Five senior Taliban officials who recently arrived in Doha after being released from the American prison Guantanamo Bay have said they plan to uphold the agreement reached with Qatar involving their stay here.
The men are Mullah Mohammad Fazl, Mullah Norullah Noori, Abdul Haq Wasiq, Khairullah Khairkhwa, and Mohammed Nabi Omari.
The officials were released last week in a prisoner swap that sent US solider Sgt. Bowe Bergdahl, who was held captive in Afghanistan for five years, back to the states.
In their first statement, the five men said, as translated from Urdu into English by Gulf Times:
“We want to assure all stakeholders that we are steadfast and loyal to the agreement between the Islamic Emirate and State of Qatar that was made specifically for our release (from Guantanamo Bay).”
The terms of that agreement have not been publicly disclosed by officials from either the US or Qatar, who have only said that the Taliban members would not be allowed to leave here for a year.
Sources told the Washington Post that restrictions would include a ban on fundraising and “military incitement,” but declined to comment further. What is clear is that men will enjoy the same freedom of movement around Qatar as their fellow Taliban members.
In a press briefing earlier this week, US State Department spokesman Marie Harf said:
“It’s possible someone will see them on the streets of Qatar. But those types of activities don’t threaten our national security interests, and that’s the standard here about substantially mitigating the threat that they will pose. We’re confident in the Qataris that the restrictions agreed upon, and these individuals will be restricted from activities that pose a threat to our national security.”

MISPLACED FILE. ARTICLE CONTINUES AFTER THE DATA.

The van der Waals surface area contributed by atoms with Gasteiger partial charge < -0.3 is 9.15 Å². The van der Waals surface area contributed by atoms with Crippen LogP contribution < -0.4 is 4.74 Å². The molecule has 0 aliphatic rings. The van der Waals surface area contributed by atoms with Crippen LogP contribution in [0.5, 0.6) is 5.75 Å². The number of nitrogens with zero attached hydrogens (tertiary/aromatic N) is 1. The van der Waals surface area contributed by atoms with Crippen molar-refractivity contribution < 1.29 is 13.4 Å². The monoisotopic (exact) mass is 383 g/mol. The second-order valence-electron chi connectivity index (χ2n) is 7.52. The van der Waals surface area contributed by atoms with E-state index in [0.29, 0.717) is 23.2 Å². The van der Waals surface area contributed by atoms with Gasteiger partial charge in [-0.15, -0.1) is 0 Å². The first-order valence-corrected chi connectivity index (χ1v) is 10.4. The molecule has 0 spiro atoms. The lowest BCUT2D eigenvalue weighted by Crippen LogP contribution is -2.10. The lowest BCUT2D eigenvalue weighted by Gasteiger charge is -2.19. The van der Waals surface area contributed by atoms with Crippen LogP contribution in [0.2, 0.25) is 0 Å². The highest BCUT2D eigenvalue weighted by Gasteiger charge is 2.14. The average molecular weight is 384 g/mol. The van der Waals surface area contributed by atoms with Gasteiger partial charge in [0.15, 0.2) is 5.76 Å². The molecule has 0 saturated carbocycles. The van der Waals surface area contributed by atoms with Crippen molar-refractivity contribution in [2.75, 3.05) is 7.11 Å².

The prisoner swap has made many in the US nervous, spurring criticism of President Barack Obama for pushing through the swap, for fear that the Taliban members would begin plotting against the Western nation during their time in Qatar.
For now, however, the Taliban, who reunited with fellow members last week on the outskirts of Doha, appear to be keeping a low profile here.
According to the New York Times, members of the Taliban had been residing at the shuttered political office in Dafna up until two months ago. But they have since moved locations, and their official spokesman has not answered his phone in weeks, the newspaper states.
Analysts add that keeping the Taliban in line is as important to Qatar as it is to the US.
Speaking to the NYT, Michael Stephens, deputy director of the Royal United Services Institute in Qatar, said:
“The Qataris know the Americans are very concerned that a bunch of Taliban are not going to be able to run around, and they wouldn’t screw that up.”